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Could Brazil’s da Silva really run? It’s not likely

August 17, 2018
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FILE - In this April 7, 2018 file photo, former Brazilian President Luiz Inacio Lula da Silva looks on before speaking to supporters outside the Metal Workers Union headquarters in Sao Bernardo do Campo, Brazil. Da Silva has registered on Aug. his candidacy for president, experts say there is a narrow path by which authorities could allow him to run. (AP Photo/Andre Penner, File)

SAO PAULO (AP) — While jailed former President Luiz Inacio Lula da Silva has long insisted he can run for Brazil’s presidency again despite his conviction, legal experts say the path to doing that is extremely narrow and unlikely to happen. And his Workers’ Party risks missing the deadline to register an alternative candidate if it pushes his case for too long.

The party defiantly registered da Silva’s candidacy in October’s election to much fanfare Wednesday, despite his conviction for corruption and money laundering last year — a decision that was upheld in January by an appeals court. Under a provision that da Silva himself signed into law while president, candidates who have had a conviction upheld are ineligible to hold office for eight years.

But such candidates are not automatically barred from campaigning for office. The Supreme Electoral Tribunal must officially accept or reject da Silva’s candidacy. In the meantime, he is free to campaign and receive the benefits of being officially registered, including access to the free television time allotted for political ads. Some of these benefits may be restricted by da Silva’s imprisonment, but he still holds a wide lead in pre-election polls.

“The fact of not being able to be a candidate doesn’t prevent you from trying to be a candidate,” said Daniel Falcao, a professor of electoral law at the Institute of Public Law of Brasilia. “The electoral law says that when a person presents his registration, he is a candidate, normally until the day that electoral authorities say he cannot be a candidate.”

The question of whether da Silva should be allowed to run has attracted attention even outside Brazil. On Friday, a group of U.N.-appointed human rights experts called for Brazilian authorities to ensure that da Silva “can enjoy and exercise his political rights while in prison,” including not barring his candidacy until all of his appeals have finished.

Experts say the electoral tribunal is all but certain to reject da Silva’s candidacy as it stands, but his supporters hope for a favorable decision in the criminal courts while election officials are considering his case. This would be a decision to overturn or suspend his conviction from either the Superior Court of Justice or the Supreme Federal Tribunal — the second-highest and the highest courts in the land, respectively.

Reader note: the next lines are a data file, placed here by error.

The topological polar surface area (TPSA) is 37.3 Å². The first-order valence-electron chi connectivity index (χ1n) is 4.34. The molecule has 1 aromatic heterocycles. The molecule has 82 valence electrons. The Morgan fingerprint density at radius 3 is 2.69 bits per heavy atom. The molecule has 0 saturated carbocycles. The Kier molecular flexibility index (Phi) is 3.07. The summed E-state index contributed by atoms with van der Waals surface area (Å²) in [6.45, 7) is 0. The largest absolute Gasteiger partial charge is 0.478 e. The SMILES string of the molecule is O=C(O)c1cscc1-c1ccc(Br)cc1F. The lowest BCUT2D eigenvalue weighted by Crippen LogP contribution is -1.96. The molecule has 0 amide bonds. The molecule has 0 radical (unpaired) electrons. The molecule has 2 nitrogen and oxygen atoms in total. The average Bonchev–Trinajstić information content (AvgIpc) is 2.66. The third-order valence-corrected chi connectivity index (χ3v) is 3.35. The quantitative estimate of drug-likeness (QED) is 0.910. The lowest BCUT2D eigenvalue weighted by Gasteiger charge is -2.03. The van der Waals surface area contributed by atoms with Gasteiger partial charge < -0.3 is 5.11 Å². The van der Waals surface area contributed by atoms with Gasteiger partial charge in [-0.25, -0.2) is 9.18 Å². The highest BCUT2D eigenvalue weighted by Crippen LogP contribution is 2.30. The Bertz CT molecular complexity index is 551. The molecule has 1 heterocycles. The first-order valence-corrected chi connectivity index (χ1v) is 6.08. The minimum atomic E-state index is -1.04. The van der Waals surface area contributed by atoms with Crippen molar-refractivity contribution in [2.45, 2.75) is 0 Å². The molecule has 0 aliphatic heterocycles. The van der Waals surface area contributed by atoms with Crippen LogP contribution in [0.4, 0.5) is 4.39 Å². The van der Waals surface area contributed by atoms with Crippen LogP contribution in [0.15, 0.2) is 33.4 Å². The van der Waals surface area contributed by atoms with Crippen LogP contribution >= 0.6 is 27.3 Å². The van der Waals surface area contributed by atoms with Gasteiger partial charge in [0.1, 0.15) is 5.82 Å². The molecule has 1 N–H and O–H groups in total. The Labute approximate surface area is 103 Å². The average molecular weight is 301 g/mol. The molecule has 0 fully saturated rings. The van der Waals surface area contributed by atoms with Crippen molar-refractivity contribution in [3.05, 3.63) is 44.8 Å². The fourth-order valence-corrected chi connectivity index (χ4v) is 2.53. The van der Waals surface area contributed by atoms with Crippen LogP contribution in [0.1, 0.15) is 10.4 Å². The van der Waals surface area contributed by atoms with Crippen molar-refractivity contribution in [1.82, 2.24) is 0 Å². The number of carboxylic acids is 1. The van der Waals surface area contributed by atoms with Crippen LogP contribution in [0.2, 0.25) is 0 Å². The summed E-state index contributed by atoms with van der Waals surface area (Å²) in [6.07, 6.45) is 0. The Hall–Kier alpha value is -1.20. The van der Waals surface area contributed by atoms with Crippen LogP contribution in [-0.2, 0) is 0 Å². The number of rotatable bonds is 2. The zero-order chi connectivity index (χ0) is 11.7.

Da Silva and his supporters contend such relief is a real possibility. They have always argued the allegation that he traded favors with a construction company in exchange for the promise of a beachfront apartment was trumped up precisely to prevent him from assuming the presidency again.

He and his party contend that behind his prosecution is a conspiracy to undermine the gains made during his 2003-2010 presidency, when da Silva oversaw an economic boom and shared its fruits with the country’s poor and working classes.

“Right now, we are concerned with guaranteeing the popular sovereignty,” said former Sao Paulo Mayor Fernando Haddad, who was registered Wednesday as da Silva’s vice presidential candidate. “And the people want to see Lula on the ballot.”

But the Workers’ Party also has to keep its eye on the clock. It only has until Sept. 17 to replace da Silva if he is barred. Haddad would likely then take the top spot. The first round of the election is Oct. 7.

Even though all eyes are currently on the Supreme Electoral Tribunal, it actually has very little margin to maneuver, experts said.

“If he doesn’t manage this (relief from a higher court), the electoral court has to decide he is ineligible,” said Carolina Cleve, a professor of constitutional and electoral law at the Autonomous University Center of Brazil. “It’s an objective criteria.”

The Workers’ Party argues that even if the electoral court rejects his candidacy, da Silva should still be allowed to continue to campaign because he would still have one last appeal: to the Supreme Federal Tribunal.

The party has identified dozens of mayoral candidates who were allowed to continue campaigning in the past even after their candidacies were rejected. But the cases of candidates for mayor begin in lower courts, while those of candidates for president go directly to the highest electoral court.

It’s true candidates are allowed to continue campaigning after a rejection by a lower court, said Marilda Silveira, an expert in electoral and administrative law at the Institute of Public Law of Sao Paulo. But, she said, the prevailing understanding is a decision by the Supreme Electoral Tribunal takes immediate effect since it is the highest electoral court.

“They are arguing to be able to continue the campaign until the Supreme Court decides because for them there exists a real possibility that there will be a preliminary decision that will suspend the conviction,” Silveira said of the Workers’ Party’s position.

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Associated Press writer Geir Moulson in Berlin contributed to this report.

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